The catacombs of St. Callisto arose in the middel of…
Breaking news recently came from the excavation works for the third underground line of Rome: 80 meters Aurelian Walls (3rd AD) never seen before were uncovered few days ago in the area of St. John Lateran’s basilica (i.e. San Giovanni metro stop, where future line C will cross with line A).
Archaeologists defined it an astonishing discovery as it pertains to a section of the walls which was thought to be lost centuries ago, and for which no records exist in scientific literature.
They were found eleven arches, two towers, and even traces of medieval painting (those walls served indeed as shelters to hermits during the Middle Age), plus a complex hydraulic system of the modern era (Seventeenth century) and slits for archers with visible amendments after the invention of gunpowder. What striked scholars the most is the perfect conservation status of the structures, resting for centuries just below the present ground level and so preserving themselves from air pollution and the modern age other transformations.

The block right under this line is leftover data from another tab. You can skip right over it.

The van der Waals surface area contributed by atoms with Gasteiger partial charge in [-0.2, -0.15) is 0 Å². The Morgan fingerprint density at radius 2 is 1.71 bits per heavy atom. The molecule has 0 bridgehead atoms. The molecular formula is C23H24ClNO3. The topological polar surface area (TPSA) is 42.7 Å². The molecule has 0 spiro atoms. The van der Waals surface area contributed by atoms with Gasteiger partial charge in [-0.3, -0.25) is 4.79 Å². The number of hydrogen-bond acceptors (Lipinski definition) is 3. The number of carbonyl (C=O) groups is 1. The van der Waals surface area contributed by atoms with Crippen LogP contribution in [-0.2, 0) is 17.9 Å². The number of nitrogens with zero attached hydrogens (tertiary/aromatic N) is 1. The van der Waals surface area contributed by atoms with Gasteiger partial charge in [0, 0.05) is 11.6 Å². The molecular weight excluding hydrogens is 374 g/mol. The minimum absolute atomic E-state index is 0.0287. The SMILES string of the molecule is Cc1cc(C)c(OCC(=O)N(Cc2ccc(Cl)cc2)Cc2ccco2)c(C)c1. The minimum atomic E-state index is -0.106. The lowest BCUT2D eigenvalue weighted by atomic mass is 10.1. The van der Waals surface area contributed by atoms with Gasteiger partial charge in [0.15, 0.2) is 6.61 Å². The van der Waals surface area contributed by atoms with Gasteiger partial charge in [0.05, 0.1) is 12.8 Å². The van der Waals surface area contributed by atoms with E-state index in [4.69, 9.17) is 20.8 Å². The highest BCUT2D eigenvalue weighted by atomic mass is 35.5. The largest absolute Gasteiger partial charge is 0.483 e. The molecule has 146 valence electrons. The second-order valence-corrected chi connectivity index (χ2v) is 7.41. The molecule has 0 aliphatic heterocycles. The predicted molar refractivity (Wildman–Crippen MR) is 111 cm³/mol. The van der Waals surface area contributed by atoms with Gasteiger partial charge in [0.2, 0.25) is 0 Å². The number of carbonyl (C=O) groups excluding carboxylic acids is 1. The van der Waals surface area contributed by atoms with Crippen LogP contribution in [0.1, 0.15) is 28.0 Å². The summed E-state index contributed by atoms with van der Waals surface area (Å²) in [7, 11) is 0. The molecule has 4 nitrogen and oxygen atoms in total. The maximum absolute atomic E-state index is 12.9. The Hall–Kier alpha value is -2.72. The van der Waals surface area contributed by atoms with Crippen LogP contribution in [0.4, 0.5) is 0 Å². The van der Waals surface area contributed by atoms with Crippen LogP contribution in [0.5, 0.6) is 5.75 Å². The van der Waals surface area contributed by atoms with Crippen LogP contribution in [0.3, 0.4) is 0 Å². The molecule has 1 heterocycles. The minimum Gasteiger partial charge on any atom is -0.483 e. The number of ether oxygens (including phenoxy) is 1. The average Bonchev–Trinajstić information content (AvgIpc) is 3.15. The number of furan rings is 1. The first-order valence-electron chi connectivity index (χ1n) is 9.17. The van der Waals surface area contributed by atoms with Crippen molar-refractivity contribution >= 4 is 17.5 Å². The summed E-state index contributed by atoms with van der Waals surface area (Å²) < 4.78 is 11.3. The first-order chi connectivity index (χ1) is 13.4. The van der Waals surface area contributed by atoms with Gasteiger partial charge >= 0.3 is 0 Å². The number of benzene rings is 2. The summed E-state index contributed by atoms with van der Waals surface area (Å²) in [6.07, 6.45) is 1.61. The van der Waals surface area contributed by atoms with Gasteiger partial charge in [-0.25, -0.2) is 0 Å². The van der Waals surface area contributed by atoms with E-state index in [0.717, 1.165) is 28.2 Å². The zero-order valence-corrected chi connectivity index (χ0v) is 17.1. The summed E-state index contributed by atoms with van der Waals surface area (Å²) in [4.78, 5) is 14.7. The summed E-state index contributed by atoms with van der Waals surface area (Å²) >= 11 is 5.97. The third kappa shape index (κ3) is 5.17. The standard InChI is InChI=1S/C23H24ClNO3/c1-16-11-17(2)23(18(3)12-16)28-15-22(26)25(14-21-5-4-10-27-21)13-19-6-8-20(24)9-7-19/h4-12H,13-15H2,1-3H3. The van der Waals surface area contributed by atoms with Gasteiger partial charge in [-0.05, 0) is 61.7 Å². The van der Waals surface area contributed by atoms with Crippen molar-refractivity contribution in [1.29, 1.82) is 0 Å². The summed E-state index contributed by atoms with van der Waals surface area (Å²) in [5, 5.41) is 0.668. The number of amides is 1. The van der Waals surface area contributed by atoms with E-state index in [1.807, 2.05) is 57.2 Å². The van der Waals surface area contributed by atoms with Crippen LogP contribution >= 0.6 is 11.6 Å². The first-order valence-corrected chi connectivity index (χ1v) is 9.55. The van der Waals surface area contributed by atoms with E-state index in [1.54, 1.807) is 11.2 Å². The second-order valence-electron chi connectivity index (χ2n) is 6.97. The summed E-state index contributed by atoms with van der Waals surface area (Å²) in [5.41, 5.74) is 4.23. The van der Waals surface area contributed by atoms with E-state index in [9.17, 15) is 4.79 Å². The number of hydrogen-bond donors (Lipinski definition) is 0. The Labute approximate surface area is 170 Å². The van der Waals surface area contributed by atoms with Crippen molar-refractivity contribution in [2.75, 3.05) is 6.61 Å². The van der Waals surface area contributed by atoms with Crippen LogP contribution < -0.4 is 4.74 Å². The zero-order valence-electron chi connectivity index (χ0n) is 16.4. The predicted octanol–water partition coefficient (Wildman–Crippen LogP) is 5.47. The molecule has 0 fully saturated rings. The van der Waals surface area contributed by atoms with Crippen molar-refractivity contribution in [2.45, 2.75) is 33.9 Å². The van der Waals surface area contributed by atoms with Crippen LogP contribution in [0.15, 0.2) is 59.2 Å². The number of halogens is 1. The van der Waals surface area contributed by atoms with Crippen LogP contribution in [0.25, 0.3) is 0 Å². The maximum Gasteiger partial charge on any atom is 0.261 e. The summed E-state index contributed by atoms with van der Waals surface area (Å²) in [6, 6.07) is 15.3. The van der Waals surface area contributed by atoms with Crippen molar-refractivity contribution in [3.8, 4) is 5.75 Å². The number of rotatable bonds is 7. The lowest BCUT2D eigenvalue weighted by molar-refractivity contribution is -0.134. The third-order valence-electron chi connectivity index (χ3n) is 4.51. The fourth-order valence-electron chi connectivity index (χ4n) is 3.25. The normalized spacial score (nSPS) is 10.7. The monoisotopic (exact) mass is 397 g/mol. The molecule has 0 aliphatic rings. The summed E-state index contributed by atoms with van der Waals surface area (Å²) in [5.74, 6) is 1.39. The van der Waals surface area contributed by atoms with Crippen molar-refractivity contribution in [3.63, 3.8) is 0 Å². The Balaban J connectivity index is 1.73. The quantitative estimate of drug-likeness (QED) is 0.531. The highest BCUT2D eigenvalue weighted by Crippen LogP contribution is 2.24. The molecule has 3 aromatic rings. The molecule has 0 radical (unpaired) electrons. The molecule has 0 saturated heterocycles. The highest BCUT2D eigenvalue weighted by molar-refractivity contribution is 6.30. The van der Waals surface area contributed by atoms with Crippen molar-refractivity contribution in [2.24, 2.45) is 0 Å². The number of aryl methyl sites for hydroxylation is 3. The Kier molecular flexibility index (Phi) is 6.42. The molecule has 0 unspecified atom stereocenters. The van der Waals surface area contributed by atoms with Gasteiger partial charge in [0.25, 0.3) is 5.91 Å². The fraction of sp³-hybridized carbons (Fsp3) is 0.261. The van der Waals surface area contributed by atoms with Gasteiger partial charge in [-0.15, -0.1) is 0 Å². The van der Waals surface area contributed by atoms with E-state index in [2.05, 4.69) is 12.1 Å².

That stretch of the Walls was certainly buried in the middle of the Eighteenth century, when the area radically changed due to the restoration of the majestic facade of St. John Lateran’s basilica, and the Walls – they used to think – collapsed or were torn down.
Now they won’t be buried again: works are in progress to bring them all to light and make them one of the newest attractive antiquities of the Eternal City…
The archbasilica of St. John in the Lateran (one of the four in Rome) is just three metro stops away from Yes Hotel and it’s a must-see sight in Rome: ask our staff for more information!